Maurer v. Speedway #5487

Filing 31

ORDER denying 28 Motion for Reconsideration. Trial will proceed on 2/18/2014. Signed by Magistrate Judge Christopher A Nuechterlein on 1/16/2014. (kds)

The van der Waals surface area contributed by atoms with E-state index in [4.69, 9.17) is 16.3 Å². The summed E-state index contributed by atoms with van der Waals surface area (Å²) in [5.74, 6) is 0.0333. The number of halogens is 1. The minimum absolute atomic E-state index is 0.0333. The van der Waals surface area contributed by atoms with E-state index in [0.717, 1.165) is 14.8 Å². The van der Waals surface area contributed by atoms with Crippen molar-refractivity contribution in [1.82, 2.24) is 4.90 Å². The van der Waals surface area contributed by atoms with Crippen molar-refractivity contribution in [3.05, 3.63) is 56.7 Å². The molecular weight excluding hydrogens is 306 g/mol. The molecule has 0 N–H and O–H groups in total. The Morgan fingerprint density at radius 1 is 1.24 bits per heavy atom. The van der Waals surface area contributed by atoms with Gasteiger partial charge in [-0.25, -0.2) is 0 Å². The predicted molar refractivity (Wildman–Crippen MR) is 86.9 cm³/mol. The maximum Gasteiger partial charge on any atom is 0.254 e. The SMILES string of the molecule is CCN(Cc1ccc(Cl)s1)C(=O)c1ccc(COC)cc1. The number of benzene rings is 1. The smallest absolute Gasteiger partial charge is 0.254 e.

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UNITED STATES DISTRICT COURT NORTHERN DISTRICT OF INDIANA SOUTH BEND DIVISION CAROL ANN MAURER, Plaintiff, v. SPEEDWAY #5487, Defendant. ) ) ) ) ) ) ) ) ) CAUSE NO. 3:12-cv-704-CAN ORDER On December 18, 2013, Plaintiff, Carol Ann Maurer (“Maurer”), filed a Motion for Court to Reconsider Its Order of December 9, 2013. On January 3, 2014, Defendant, Speedway #5487 (“Speedway”), filed its response in opposition to Maurer’s motion. No reply was filed. For the following reasons, the Court DENIES Maurer’s motion. I. RELEVANT BACKGROUND Trial in this case is scheduled for February 18, 2014. Maurer filed her original motion for leave to add an expert witness on November 21, 2013. On December 5, 2013, this Court scheduled a hearing on Maurer’s motion. On December 9, 2013, the Court vacated the hearing and issued its order denying Maurer’s motion because the motion had failed to show good cause for allowing the addition of a new expert witness more than four months after the close of all discovery and less than three months before trial. In addition, the Court noted that Maurer made no claim of excusable neglect for her failure to disclose the proposed expert witness in compliance with the Court’s Rule 16(b) Scheduling Order. In her instant motion for reconsideration, Maurer concedes that her counsel, Richard W. Morgan, made no showing of excusable neglect in the original motion because he “mistakenly believed he would have been allowed to make the argument on this issue at the hearing originally scheduled on the then pending motion.” Doc. No. 28 at 2. Maurer then explains that in late October or early November 2013, Morgan developed a new theory of liability that would require the use of an expert witness. Morgan, however, has not advanced the retainer to the proposed expert, an AIA architect, to avoid undue expense should the Court deny the motion to add the expert witness. As a result, the proposed expert has not inspected the premises at issue in this case or rendered any opinion. Morgan contends that denying this motion would “result in a great injustice to a severely injured Plaintiff” by preventing her from pursuing an additional theory of liability. Id. at 3. Morgan suggests that this injustice outweighs all other interests in this case, including the Court’s obligation to ensure a speedy and inexpensive determination. II. ANALYSIS Under Rule 60(b)(6), the court may relieve a party from an order for any reason justifying such relief. Justifications for reconsideration may include mistake, inadvertence, surprise, excusable neglect, newly discovered evidence, or fraud. See Fed. R. Civ. P. 60(b). The Seventh Circuit has repeatedly held that motions for reconsideration serve limited functions, including correcting manifest errors of law or fact or presenting newly discovered evidence. Publishers Res., Inc. v. Walker-Davis Publ’ns, Inc. 762 F.2d 557, 561 (7th Cir. 1985) (quotation omitted). Simply put, motions for reconsideration are not to be used to advance arguments that the Court has already addressed and decided. See Caisse Nationale de Credit Agricole v. CBI Indus., Inc., 90 F.3d 1264, 1270 (7th Cir. 1996); Stodola v. Finley & Co., Inc., No. 2:05-CV-464PRC, 2008 WL 3992237, at *5 (N.D. Ind. Aug. 21, 2008). In light of the governing Rule 60 standard, Maurer’s motion here is misplaced. Maurer 2 has not established any manifest error of law or fact in the Court’s order dated December 9, 2013. In addition, Maurer has not presented any newly discovered evidence to the Court. Maurer and her counsel were aware of the new theory of liability when the original motion was filed, but chose not to share that information with the Court in the motion. Moreover, Morgan’s explanation that he thought he would have a chance to make the argument on this issue at the motion hearing does not constitute excusable neglect. By choosing not to present the argument in writing in the motion, Maurer and Morgan opted to rely upon a hearing that was not scheduled on the date the motion was filed, and was not guaranteed to occur. That intentional litigation strategy did not pay off, but cannot be considered excusable neglect. Furthermore, Speedway would be unduly prejudiced by the addition of Maurer’s proposed expert witness on the eve of trial. Further discovery could not be avoided, which would necessarily delay the trial. And while the Court is sensitive to Maurer’s interest in justice, she has not provided evidence to sufficient to guarantee that any injustice would result. The operative complaint does not support a new theory of liability and all the Court has at this point to assess the potential of any injustice is Morgan’s conclusion that “there may be an issue with the basic construction” with the curb. Doc. No. 28 at 2. The potential that a new theory of liability may be viable does not outweigh Speedway’s interest in a speedy trial or this Court’s obligation to administer this action efficiently. III. CONCLUSION Therefore, because Maurer has not established any proper purpose or justification for a motion to reconsider under Rule 60(b), the Court DENIES her motion. [Doc. No. 28]. Trial will proceed on February 18, 2014. 3 SO ORDERED. Dated this 16th day of January, 2014. s/Christopher A. Nuechterlein Christopher A. Nuechterlein United States Magistrate Judge 4

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